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2008-11-05
Bloomington, MN. Target Drops Out, Is Wal-Mart Close Behind?

It took seventeen months of grueling controversy, but activists in Bloomington, Minnesota knocked Target off the mark in their city, and in the corporation's home state. But now there is talk that Wal-Mart will be the next big box to try to squeeze its way into the city. According to the Star Tribune newspaper, the battle to stop Target from building a store on a 22 acre industrial site at Normandale Boulevard and Old Shakopee Road was "unprecedented." From the outset, Target's project seemed to have gone awry. Every city department or commission that reviewed the project recommended against it. Opponents flooded City Hall with emails against the project, at the rate of 5 to 1 against the project, according to the newspaper. The huge store required a supermajority vote of the City Council, because the plan required amending the city's Comprehensive Plan. The parcel is designated for industrial use in the city's Comprehensive Plan and would need to be reclassified as community commercial. Target fought back with direct mailings to city residents, promising jobs and tax revenues. The retailer had the backing of the Bloomington Chamber of Commerce, which sold out its smaller members to support the national chain store. "We have worked hard to partner with the city and the county and the neighborhood," said a Target spokeswoman. "We hope the City Council will be favorable to what we think will be a phenomenal project for Bloomington." But city planners pointed out that the development would adversely impact existing retail areas and use valuable industrial land for low-paying jobs. The neighbors said the project would create unacceptable traffic congestion. To widen the roads for turning lanes, land would have to be taken from a condo association, some single-family homes, a day-care center and a gas station. A group called the "Stop Target Committee" said they objected to the project because of traffic and tax implications. "Our big concern is we've got a corporation making changes to public streets to facilitate their development, and forsaking what people and the neighbors think of it," one spokesman for STC said. Vicki Wisniewski, one of the leaders of the opposition, lives just over a mile from the site, noted: "It's going to take away from the quality of life for everybody in this neighborhood. That intersection is the only way for several thousand residents to get from the east side to the west side of the city. I use it to get to the grocery store, to my son's school, to the post office, to friends' houses... Traffic is already a D there. It will go down to an F, and that is just not acceptable." Today, Wisnewski sent the following account to Sprawl-Busters: "Target Corporation withdrew it's application to build a 178,000 square foot SuperTarget store in my town. The city Council meeting on October 27 lasted for over 7 hours. During deliberation, each of the 7 council members stated they would not be in support of the proposal when suddenly, Tom Carrico, Target Land Development specialist, withdrew the application, preventing the vote from taking place. This predatory tactic caught us by surprise. If council had voted, the applicant would have been legally prohibited from reapplying for one year. Now, they can submit a new application tomorrow and all of our petitions, public testimony, and public records of opposition are wiped off the record. We suspect that in spite of it's promise 'If it doesn't work for Bloomington, then it doesn't work for Target', Target will be submitting another application in about 6 months."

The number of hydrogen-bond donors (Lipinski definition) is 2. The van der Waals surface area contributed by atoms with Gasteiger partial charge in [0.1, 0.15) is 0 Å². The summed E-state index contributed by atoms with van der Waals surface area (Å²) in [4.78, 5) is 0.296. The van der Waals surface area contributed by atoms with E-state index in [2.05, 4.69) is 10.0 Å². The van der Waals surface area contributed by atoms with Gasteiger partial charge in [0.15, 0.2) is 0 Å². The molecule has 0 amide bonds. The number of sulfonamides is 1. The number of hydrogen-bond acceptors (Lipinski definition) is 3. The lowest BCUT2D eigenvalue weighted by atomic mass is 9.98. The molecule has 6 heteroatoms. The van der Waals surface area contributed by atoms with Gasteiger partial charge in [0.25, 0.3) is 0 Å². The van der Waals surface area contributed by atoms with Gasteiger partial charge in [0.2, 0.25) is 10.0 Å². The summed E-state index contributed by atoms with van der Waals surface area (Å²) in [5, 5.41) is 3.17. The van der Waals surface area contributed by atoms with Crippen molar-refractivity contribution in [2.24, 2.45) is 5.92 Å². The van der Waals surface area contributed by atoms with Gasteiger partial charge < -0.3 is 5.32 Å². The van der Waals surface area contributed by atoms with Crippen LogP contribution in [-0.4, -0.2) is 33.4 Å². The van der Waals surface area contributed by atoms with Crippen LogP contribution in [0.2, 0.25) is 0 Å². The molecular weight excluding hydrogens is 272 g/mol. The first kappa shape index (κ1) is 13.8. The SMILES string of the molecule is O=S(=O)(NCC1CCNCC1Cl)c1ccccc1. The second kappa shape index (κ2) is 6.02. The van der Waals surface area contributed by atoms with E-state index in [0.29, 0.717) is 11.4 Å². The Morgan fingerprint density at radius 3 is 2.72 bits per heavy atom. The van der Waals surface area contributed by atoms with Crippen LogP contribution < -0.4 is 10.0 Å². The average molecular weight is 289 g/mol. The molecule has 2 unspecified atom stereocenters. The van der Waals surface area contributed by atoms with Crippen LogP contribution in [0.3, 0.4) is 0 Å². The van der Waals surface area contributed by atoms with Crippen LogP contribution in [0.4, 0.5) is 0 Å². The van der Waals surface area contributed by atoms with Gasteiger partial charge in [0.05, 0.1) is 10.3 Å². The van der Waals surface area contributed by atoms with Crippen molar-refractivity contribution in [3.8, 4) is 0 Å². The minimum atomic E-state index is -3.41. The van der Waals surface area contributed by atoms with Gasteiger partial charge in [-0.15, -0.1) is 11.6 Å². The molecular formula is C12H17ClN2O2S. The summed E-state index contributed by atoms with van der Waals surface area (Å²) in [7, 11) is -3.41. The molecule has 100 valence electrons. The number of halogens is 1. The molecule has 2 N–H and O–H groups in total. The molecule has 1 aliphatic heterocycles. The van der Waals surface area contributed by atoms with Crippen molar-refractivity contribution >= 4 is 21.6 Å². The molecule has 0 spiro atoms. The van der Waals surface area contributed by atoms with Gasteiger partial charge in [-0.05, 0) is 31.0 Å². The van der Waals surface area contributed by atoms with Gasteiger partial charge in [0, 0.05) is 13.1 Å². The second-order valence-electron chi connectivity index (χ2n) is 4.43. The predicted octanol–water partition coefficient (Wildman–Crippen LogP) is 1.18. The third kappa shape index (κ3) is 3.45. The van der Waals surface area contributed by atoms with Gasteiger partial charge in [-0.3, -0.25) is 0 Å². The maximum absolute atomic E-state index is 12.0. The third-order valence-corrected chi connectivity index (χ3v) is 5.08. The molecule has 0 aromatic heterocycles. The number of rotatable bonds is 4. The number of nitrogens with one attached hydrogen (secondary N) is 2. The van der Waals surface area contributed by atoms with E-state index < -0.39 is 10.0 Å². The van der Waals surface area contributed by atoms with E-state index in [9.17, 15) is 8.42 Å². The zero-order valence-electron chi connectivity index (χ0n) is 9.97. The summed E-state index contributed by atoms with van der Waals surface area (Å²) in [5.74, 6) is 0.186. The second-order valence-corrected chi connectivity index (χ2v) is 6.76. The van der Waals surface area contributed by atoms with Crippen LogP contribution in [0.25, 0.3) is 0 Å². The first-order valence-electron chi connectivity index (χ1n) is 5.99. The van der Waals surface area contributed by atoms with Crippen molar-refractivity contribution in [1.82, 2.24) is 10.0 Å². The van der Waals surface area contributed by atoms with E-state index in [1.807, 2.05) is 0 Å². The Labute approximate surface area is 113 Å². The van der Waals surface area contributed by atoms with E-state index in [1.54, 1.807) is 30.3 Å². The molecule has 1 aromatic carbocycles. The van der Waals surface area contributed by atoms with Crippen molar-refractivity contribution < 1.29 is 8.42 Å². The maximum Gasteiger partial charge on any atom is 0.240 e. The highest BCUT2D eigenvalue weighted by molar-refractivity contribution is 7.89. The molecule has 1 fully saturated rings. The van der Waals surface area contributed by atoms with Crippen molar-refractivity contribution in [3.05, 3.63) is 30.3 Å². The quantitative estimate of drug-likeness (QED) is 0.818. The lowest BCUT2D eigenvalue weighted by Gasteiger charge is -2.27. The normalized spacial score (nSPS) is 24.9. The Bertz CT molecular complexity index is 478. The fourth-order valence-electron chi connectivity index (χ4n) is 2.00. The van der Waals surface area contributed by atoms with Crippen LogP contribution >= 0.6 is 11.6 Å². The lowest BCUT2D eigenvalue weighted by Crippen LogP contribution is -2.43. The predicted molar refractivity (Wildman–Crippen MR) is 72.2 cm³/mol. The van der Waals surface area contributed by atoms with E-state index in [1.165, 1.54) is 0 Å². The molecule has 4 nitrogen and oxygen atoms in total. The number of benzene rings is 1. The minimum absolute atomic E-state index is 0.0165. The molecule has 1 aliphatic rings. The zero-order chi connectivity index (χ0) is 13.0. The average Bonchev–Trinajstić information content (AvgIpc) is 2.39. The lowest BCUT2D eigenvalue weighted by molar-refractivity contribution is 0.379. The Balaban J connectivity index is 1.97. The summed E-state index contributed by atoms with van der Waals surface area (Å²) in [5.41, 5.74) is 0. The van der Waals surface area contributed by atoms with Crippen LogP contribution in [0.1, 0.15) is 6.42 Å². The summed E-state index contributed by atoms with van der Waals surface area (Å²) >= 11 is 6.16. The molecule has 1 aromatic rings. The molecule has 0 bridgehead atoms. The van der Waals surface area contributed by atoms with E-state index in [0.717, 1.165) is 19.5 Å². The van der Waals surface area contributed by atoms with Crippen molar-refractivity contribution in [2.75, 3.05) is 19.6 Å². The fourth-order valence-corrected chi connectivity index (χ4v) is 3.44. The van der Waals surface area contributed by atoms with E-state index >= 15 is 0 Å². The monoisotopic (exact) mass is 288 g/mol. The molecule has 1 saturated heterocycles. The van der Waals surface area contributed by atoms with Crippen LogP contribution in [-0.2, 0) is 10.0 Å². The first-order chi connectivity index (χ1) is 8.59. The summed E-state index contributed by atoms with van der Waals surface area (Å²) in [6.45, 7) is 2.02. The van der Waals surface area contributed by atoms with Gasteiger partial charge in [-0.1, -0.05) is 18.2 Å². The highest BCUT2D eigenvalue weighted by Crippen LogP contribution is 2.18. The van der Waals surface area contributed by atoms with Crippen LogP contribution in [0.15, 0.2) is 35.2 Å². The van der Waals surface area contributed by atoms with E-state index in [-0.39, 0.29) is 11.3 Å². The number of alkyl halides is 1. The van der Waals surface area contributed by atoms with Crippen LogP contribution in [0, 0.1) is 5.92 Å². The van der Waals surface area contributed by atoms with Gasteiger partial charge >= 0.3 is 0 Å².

What you can do: Wisniewski says that at the City Council meeting, "our group gave a 10 minute presentation which focused on the 2025 goals and visions laid out by our city's planning division. We focused on citizens being active, and respectful and our city making wise choices about taxes, land use, and traffic. We also drove home the points of Target being un-pedestrian friendly as well as paying its employees low wages. Hopefully Target's application withdrawal was simply to save face and prevent this blemish from tainting its hometown record. Our hope is that now they will sell the land and find a more suitable parcel to develop. A rumor has surfaced that Wal-Mart has also purchased an industrial parcel of land in our neighborhood. Our humble grass- roots group has vowed to stay in the game to preserve the character of our neighborhood and our quality of life. We would not have been able to accomplish our goal without the City of Bloomington on our side. Minnesota Land Use legislation is governed by the City to make its own rules. Land Use is strictly guarded in the Comprehensive Plan which is written by Our Planning Division which has a national reputation of the highest quality. On a political note, one of our council members remarked that Target can in part blame itself for the traffic congestion (which is too heavy to allow for retail development here) because for the past 6 years it single-handedly stood in the way of a transportation funding bill which would have given Minnesota the funding to complete the highway 169/494 interchange project which would have reduced traffic congestion on Old Shakopee Road. Minnesota has a Big Box Tax law on the books." For further background on the Bloomington victory over Target, readers should email ourbloom@live.com.










 
 
"Norman has become the guru of the anti-Wal-Mart movement" ~ 60 Minutes

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